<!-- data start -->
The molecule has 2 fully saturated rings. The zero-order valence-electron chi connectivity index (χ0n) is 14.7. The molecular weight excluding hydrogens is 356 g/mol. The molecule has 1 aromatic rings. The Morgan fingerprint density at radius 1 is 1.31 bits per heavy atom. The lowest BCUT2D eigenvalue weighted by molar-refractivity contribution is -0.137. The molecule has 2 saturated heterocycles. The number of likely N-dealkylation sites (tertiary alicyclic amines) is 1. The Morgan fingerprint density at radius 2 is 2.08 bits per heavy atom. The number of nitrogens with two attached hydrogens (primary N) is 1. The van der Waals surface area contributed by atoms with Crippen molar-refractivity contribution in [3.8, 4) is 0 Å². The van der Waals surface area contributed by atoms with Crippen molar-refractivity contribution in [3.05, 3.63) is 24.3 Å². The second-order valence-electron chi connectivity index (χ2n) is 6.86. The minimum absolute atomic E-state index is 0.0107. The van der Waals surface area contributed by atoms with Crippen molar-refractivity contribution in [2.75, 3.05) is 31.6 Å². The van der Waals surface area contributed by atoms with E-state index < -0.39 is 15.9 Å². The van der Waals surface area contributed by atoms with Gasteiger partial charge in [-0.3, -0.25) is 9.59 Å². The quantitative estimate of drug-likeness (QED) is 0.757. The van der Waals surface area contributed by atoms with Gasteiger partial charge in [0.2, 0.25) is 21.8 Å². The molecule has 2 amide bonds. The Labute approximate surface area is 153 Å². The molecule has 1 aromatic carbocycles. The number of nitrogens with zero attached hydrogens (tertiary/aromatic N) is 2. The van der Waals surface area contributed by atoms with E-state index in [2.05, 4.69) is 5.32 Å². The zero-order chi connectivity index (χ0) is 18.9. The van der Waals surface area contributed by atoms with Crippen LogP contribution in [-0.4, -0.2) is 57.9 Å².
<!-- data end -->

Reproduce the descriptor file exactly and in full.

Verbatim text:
The molecule has 2 fully saturated rings. The zero-order valence-electron chi connectivity index (χ0n) is 14.7. The molecular weight excluding hydrogens is 356 g/mol. The molecule has 1 aromatic rings. The Morgan fingerprint density at radius 1 is 1.31 bits per heavy atom. The lowest BCUT2D eigenvalue weighted by molar-refractivity contribution is -0.137. The molecule has 2 saturated heterocycles. The number of likely N-dealkylation sites (tertiary alicyclic amines) is 1. The Morgan fingerprint density at radius 2 is 2.08 bits per heavy atom. The number of nitrogens with two attached hydrogens (primary N) is 1. The van der Waals surface area contributed by atoms with Crippen molar-refractivity contribution in [3.8, 4) is 0 Å². The van der Waals surface area contributed by atoms with Crippen molar-refractivity contribution in [3.05, 3.63) is 24.3 Å². The second-order valence-electron chi connectivity index (χ2n) is 6.86. The minimum absolute atomic E-state index is 0.0107. The van der Waals surface area contributed by atoms with Crippen molar-refractivity contribution in [2.75, 3.05) is 31.6 Å². The van der Waals surface area contributed by atoms with E-state index < -0.39 is 15.9 Å². The van der Waals surface area contributed by atoms with Gasteiger partial charge in [-0.3, -0.25) is 9.59 Å². The quantitative estimate of drug-likeness (QED) is 0.757. The van der Waals surface area contributed by atoms with Gasteiger partial charge in [0.2, 0.25) is 21.8 Å². The molecule has 2 amide bonds. The Labute approximate surface area is 153 Å². The molecule has 1 aromatic carbocycles. The number of nitrogens with zero attached hydrogens (tertiary/aromatic N) is 2. The van der Waals surface area contributed by atoms with E-state index in [2.05, 4.69) is 5.32 Å². The zero-order chi connectivity index (χ0) is 18.9. The van der Waals surface area contributed by atoms with Crippen LogP contribution in [-0.4, -0.2) is 57.9 Å².